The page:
John Raffensperger was much more than just arguably the greatest high school track coach in state history

John Raffensperger (left) and Joey Woody.

By Pat Harty

IOWA CITY, Iowa - John Raffensperger was much more than just arguably the greatest high school track and field coach in state history.

That is obvious from the reaction to his death on Sunday evening after a long and courageous battle with cancer.

I posted my condolences on Twitter, and said the world just won’t be the same without Raff, as he was called by just about everybody, and the first two responses to my tweet described him perfectly.

“A great coach, and a better, kinder man,” said Steve Sherwood, who coached with Raffensperger at Iowa City High School in the 1990s and 2000s.

“Top 5 greatest persons I’ve ever known,” said Ross Hilton, who was a member of the City High track team from 1996 to 2000.

Raffensperger was a great coach, an incredible coach when it came to track and field, and he loved to win, as we all do.

He was proud of the dynasty that he built as the City High boys track coach, and had reason to be because winning 10 state titles in 11 years truly is spectacular and something we’ll probably never see again.

But it was also Raff’s kindness and humility that made him special.

He was soft spoken, but his words came through loud and clear.

He was also meticulous, had incredible attention to detail and a gift for making all of his athletes feel important.

I moved to Iowa City in June 1991, and the dynasty under Raff started the following spring.

Raff helped turn Tim Dwight into one of the greatest track and field athletes in state history in the early 1990s at City High.

Raff also played a key role in Joey Woody’s rise to prominence as a hurdler at about that same time.

Woody would go on to be star hurdler for Northern Iowa, where he won a national title in the 400-meter hurdles in 1997.

He is now the Director of track and field and cross country at the University of Iowa, and until recently, Woody had Raff helping him as an unpaid volunteer assistant.

Woody paid tribute to his former head coach and close friend on Twitter.

“I have a very sad heart today, but I thank God for putting Coach Raff in my life! He influenced so many during his lifetime. I’m proud to call him mentor, coach, and friend! Thank you Coach Raff for all you did for me and many others. You will be missed, but never forgotten! RIP.”

What always amazed me is how much the City High athletes would improve under Raff’s watch. Dwight and Woody were easy to coach because they were physically gifted and driven to succeed.

But it was Raff’s success with the lesser-skilled athletes who needed time to grow and develop before they could shine that truly defined his greatness as a head coach. He took a lot of kids who very easily could have settled for being average and made them stars by believing in them, by encouraging them and by coaching them in ways that made them get better over time.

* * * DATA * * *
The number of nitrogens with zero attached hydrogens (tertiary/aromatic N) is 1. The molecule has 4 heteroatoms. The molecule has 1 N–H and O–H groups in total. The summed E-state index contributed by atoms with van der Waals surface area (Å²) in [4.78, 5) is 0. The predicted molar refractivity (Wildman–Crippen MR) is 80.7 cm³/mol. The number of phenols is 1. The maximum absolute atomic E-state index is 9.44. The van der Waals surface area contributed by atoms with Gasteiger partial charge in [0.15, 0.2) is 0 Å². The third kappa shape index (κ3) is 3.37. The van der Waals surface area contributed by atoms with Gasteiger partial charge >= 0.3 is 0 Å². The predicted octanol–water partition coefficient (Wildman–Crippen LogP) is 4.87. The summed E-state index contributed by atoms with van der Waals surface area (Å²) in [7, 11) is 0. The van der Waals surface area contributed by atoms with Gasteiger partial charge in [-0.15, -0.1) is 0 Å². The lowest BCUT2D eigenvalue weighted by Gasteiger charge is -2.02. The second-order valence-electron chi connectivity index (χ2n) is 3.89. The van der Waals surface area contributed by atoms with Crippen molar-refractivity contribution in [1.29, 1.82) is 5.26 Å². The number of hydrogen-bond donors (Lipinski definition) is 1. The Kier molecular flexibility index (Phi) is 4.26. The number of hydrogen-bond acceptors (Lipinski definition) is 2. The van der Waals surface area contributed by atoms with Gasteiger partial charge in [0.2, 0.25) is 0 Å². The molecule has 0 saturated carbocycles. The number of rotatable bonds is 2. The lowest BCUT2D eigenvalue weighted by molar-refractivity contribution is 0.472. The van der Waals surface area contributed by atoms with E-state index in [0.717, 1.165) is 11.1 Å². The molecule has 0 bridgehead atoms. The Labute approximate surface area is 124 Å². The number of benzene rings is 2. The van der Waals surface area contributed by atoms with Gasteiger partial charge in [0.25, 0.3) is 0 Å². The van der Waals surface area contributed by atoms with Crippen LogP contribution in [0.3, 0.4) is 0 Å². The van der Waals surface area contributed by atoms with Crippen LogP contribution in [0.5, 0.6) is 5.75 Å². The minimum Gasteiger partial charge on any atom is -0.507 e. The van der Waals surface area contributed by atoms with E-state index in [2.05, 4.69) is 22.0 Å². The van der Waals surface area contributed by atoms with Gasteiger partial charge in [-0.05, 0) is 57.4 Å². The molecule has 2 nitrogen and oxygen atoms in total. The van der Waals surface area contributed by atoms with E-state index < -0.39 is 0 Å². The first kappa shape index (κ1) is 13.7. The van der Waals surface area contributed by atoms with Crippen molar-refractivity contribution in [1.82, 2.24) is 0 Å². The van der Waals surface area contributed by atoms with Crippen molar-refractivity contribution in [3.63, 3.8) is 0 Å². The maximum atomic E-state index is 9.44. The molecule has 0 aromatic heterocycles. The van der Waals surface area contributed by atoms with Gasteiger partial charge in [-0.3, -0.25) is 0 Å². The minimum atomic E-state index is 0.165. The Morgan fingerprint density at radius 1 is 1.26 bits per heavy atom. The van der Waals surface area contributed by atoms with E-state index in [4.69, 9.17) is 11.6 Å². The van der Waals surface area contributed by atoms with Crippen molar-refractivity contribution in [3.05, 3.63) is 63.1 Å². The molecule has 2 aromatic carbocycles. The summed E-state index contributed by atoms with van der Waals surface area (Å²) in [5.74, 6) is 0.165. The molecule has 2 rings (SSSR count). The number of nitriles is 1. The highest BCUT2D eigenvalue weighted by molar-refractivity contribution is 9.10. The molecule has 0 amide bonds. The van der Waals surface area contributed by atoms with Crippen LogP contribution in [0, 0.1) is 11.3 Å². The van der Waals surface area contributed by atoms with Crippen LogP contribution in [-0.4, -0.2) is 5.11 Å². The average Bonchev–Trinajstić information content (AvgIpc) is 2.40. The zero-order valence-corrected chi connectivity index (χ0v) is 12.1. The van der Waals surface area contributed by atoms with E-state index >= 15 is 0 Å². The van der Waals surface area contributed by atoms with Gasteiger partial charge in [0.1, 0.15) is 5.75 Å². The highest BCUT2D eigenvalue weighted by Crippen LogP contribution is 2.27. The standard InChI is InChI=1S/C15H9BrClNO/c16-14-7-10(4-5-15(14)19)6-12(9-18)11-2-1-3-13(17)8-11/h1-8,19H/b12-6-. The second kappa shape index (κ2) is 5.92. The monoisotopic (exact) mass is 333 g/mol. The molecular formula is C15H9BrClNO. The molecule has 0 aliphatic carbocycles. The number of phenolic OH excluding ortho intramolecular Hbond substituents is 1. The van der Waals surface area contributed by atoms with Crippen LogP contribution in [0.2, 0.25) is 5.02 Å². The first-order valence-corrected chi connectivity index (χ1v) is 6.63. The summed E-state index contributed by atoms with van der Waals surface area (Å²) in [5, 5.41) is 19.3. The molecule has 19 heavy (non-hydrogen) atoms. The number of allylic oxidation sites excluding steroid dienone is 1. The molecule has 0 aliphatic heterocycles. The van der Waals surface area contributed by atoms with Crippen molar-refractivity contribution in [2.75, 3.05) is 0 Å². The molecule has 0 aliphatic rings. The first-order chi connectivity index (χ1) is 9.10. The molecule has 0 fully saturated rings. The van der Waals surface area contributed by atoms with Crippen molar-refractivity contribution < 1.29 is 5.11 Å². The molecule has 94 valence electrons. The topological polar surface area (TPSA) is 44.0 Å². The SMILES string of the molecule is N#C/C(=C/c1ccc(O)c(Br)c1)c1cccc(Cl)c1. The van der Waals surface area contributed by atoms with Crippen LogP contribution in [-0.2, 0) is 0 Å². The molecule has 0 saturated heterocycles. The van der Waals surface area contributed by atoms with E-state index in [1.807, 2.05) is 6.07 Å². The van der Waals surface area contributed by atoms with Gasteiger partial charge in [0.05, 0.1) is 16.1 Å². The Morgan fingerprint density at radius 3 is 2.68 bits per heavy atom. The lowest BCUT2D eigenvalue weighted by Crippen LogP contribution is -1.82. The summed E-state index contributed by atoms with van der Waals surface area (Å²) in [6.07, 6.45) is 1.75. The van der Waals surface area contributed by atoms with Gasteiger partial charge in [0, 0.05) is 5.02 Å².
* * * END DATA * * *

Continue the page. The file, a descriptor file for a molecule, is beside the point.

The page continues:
Raff also made all of his athletes feel as if they were an important part of the team, because to him, they were all important. It didn't matter if you were Tim Dwight or the slowest runner on the team, Raff made everybody feel special.

He sometimes would encourage me to write about a less-heralded athlete on the team because he knew what it would mean to that person.

Raff was always thinking of ways to make his athletes happy and motivated because he cared so much for them as people.    

The last time I saw Raff was in early February and everything seemed fine with him. He still was volunteering with the Iowa track program and was excited about Iowa’s potential.

But then he came down with pneumonia and the flu, and that combined with the effects from battling cancer for so long, ultimately was too much to overcome.

Raff passed away at his home in Iowa City with family by his side.

He leaves behind a legacy of winning with class and dignity.

Raff had become a source of information for me because he knew so much about so many different things.

He was the son of former Iowa football coach Leonard Raffensperger, who coached the Hawkeyes in 1950 and 1951.

Raff was also the public address announcer in the press box for Iowa football games, although, his health issues kept him from doing that last season.

And he wrote a book about the history of City High athletics.

Raff came up to me in early December during an Iowa men’s basketball game at Carver-Hawkeye Arena and handed me a small piece of paper.

Written on the paper was the upcoming indoor and outdoor schedules for the Iowa men’s and women’s track teams. It was Raff’s way of promoting the sport that he loved, and his way of saying hello and keeping me informed.

I feel guilty and have regret not making it over to Raff's house to see him in his final days. I had hoped to visit him this week, but sadly, it is too late.

Raff's visitation will take place on Sunday in the City High gymnasium at a time still yet to be determined. The funeral will be Monday (April 29) at the First Presbyterian Church on Rochester Avenue.

The family asks that in lieu of flowers, donations be made to either the Iowa track and field program or to the Raffensperger scholarship through the Iowa City Community School District Foundation — given annually a senior track athlete at City High.

I will miss my conversations with Raff because he had a knack for making you feel important. He was a devoted reader of mine, first with the Iowa City Press-Citizen, and now with, and would often tell me that he appreciated my work.

That meant a great deal to me, and it inspired me.

It was the same with Raff’s athletes. He inspired them to achieve greatness by doing the little things that mean so much in life.

He cared for his athletes and they wanted nothing more than to please him.

Rest in peace, my friend.